One of the most commented news lately has been that Nebula, the open source cloud computing startup founded by Chris Kemp, former NASA CTO, shut down on April 1st, April Fools’ Day, what an unfortunate coincidence. Nebula has been one of the players in the OpenStack world since the very beginning.
The company published on its website an announcement where the management team broadcast about ceasing operations, thanking its team and clients, reassuring its customers that private clouds deployed at customer sites will continue to operate normally but support will no longer be available, encouraging to shuffle alternatives such as HP, IBM and Red Hat.
The privately held and venture‐funded Nebula which started as NASA’s private Cloud-Computing initiative, always claimed to be one of the strongest members of the OpenStack project, as its co-founder and Chief Strategy Officer Chris C. Kemp also co-founded OpenStack with the goal of creating and offering cloud computing services running on standard hardware.
On the official statement posted on its website, Nebula says the market still has to mature and startup condition does not allow the company to exhaust longer until this consolidation occurs.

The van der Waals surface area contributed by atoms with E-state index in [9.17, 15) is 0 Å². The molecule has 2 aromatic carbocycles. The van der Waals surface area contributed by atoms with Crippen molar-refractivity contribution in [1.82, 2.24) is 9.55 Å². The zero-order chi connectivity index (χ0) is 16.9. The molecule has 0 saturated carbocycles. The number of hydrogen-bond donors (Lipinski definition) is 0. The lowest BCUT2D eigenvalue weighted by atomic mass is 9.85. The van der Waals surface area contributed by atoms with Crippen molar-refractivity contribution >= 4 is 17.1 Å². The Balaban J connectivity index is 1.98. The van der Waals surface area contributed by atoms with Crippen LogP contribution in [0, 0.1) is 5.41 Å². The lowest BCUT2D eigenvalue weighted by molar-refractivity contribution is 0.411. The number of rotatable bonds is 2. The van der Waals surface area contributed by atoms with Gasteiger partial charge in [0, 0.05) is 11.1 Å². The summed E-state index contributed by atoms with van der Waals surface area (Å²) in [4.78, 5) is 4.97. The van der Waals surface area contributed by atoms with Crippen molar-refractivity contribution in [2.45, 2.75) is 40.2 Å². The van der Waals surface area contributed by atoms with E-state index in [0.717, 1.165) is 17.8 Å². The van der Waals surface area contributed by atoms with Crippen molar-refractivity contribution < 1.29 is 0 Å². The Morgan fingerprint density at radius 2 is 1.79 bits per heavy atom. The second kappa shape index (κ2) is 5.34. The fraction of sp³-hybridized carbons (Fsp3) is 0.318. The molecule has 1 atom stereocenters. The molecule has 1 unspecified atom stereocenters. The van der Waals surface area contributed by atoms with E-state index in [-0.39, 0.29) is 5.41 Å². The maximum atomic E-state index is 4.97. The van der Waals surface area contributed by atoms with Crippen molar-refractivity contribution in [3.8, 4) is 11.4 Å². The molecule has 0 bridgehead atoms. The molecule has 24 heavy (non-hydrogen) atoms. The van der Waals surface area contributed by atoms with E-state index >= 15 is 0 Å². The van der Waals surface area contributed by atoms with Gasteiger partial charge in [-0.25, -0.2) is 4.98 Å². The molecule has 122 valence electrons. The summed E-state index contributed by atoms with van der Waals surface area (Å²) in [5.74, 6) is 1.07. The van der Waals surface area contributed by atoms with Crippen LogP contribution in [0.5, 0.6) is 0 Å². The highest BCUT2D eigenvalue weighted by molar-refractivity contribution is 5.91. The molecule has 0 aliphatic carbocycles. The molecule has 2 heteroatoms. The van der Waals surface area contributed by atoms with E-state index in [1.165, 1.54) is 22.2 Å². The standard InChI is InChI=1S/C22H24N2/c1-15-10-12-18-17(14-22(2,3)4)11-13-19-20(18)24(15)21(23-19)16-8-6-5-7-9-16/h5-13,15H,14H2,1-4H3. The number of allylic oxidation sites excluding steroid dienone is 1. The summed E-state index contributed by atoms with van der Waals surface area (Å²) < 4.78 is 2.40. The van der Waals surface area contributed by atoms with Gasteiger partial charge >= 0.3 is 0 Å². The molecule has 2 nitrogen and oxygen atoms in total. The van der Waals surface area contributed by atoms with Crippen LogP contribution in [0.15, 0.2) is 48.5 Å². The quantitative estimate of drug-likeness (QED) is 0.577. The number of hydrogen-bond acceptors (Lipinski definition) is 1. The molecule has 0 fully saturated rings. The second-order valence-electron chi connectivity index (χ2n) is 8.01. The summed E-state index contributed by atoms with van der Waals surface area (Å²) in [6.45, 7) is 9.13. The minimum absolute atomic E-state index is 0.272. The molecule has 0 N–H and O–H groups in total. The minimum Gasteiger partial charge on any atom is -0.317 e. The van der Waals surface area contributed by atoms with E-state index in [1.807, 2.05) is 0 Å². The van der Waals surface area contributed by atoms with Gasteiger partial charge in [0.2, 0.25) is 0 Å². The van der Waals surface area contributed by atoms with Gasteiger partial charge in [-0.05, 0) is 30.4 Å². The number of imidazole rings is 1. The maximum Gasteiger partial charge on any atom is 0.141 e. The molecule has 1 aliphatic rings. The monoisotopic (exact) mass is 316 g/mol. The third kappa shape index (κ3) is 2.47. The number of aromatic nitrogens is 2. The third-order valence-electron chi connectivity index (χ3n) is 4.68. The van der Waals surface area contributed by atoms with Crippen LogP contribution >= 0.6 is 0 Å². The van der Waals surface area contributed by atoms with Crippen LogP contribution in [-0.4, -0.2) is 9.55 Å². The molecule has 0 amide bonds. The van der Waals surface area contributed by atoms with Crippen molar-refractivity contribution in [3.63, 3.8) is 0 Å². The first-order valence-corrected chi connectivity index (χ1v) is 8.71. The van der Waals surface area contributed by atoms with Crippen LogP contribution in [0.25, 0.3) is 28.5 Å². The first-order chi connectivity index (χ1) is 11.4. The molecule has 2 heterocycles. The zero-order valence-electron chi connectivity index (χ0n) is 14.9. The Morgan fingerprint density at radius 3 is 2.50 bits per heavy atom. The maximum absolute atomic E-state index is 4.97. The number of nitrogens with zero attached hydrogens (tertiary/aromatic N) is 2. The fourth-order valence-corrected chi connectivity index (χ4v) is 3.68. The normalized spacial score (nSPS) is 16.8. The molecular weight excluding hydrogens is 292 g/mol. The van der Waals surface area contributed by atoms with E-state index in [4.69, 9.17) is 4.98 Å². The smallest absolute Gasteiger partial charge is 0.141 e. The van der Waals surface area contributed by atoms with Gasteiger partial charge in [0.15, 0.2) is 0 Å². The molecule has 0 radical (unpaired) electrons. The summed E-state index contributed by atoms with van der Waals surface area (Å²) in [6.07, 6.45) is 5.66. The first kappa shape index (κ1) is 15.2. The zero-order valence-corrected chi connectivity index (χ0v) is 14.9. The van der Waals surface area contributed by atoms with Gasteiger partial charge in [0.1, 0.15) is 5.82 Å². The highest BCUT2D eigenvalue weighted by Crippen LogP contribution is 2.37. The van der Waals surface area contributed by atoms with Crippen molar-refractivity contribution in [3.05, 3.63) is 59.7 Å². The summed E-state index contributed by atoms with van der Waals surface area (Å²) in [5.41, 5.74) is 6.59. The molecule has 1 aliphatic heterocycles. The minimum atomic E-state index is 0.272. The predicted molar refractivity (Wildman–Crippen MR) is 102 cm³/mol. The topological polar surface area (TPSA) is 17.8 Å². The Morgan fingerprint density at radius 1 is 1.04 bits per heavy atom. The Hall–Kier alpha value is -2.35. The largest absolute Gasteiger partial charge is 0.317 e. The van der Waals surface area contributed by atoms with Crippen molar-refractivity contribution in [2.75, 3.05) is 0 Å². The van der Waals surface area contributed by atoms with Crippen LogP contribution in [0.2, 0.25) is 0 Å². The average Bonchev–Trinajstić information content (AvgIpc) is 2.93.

What is actually true is that the OpenStack market is growing and evolving, probably Nebula’s capabilities were never considered fully mature or effective for the market, considering that Nebula solution took two years to develop, and at the end supposedly it was not what customers wanted.
We guess this is the nature’s law, when some of the players perform poorly they just cannot cope with the market. OpenStack market has still to fully evolve and we expect to see only few players to succeed in the business, especially small ones such as Mirantis and Piston, will need a solid and customer-focused strategy to survive the long period.